Letters to the Editor: Raging against Trump’s racism gives him exactly what he wants

President Trump arrives to speak at a campaign rally in Greenville, N.C., on July 17.
President Trump arrives to speak at a campaign rally in Greenville, N.C., on July 17.
(Carolyn Kaster / Associated Press)

To the editor: I’ll say up front that I’m convinced President Trump is racist, based on the totality of his history. But, it is a huge mistake for the Democrats in the House and virtually all of the liberal media to focus their discussion of his recent attacks on four members of Congress on the narrow question of whether it was racist.

Telling any American citizens that they should “go back and help fix the totally broken and crime infested places from which they came” is outrageous on its face, and it would still be outrageous if his targets were all white. It is especially so when they have been elected to important offices by their fellow citizens.

Focusing only on race has allowed Trump to avoid the broader outrage and to argue (unconvincingly) that he’s not racist. Had the Democrats framed their House resolution condemning Trump differently, they might have attracted more Republican votes.

Let’s criticize Trump for things he actually says and does, which are bad enough, rather than on his motivations, however bad they may also be.


Larry D’Addario, Pasadena


To the editor: As someone else on Twitter said, the hoods are off now.

Trump has gone full-blown racist in his attacks on Rep. Ilhan Omar (D-Minn.) and the other women of color in Congress he has chosen to single out. He whipped the crowd at a recent campaign rally into chants of “Send her back,” even though Omar is a duly elected congresswoman and has been a naturalized citizen longer than First Lady Melania Trump.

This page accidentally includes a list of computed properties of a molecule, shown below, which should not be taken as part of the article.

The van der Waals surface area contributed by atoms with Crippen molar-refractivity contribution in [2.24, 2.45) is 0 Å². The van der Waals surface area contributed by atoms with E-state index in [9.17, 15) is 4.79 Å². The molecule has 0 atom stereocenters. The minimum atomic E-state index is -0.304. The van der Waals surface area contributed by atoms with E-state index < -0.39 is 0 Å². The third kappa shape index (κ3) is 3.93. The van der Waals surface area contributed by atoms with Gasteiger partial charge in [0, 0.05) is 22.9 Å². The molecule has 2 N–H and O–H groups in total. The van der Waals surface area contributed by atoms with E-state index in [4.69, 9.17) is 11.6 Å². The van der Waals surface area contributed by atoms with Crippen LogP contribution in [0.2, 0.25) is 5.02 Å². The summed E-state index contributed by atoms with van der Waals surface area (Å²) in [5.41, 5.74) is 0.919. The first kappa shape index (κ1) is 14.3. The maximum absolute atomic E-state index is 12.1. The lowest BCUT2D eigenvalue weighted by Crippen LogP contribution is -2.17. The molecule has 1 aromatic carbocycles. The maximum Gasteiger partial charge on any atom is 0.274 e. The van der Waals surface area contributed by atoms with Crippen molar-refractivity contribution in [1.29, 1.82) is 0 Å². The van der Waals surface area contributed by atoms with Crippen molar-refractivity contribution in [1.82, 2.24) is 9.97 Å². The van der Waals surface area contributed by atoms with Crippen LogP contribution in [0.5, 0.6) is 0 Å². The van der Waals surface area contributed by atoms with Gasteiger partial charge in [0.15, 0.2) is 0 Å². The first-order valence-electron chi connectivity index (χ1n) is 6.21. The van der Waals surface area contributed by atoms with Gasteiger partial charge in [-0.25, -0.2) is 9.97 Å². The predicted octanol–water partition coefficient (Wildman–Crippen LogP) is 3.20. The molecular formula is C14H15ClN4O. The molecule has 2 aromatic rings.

For the president and his followers, cruelty is the point. As long as he can show his base that he is treating people of color poorly, they will continue their support.

Many of these “very fine people” likely consider themselves to be good Christians. All Americans of good conscience must renounce this blasphemy and show the world that this is not who we are.

Scott Hughes, Westlake Village


To the editor: Please tell me what makes Trump’s tweets racist. If there had been four white men demonstrating similar contempt for our country as Reps. Omar, Alexandria Ocasio-Cortez (D-N.Y.), Ayanna Pressley (D-Ill.) and Rashida Tlaib (D-Mich.), Trump would have said the same.

Trump was misinformed about where these women were born. If he had said, ”If these women don’t like the United States, let them go try some other country,” I would echo his sentiments.

I don’t think it’s just “Trump and some of his allies” who “believe these women are out of the mainstream,” as one of your articles says, but the majority of our citizens.

Connie Veldkamp, Laguna Niguel


To the editor: The president does “seem to be intentionally widening U.S. racial divisions.” With one tweet he exploited people’s fear and hatred of persons with dark skin, immigrants and women in positions of power.

Shrewdly, Trump hit a triple and pleased many voters.

Sally Cook, Camarillo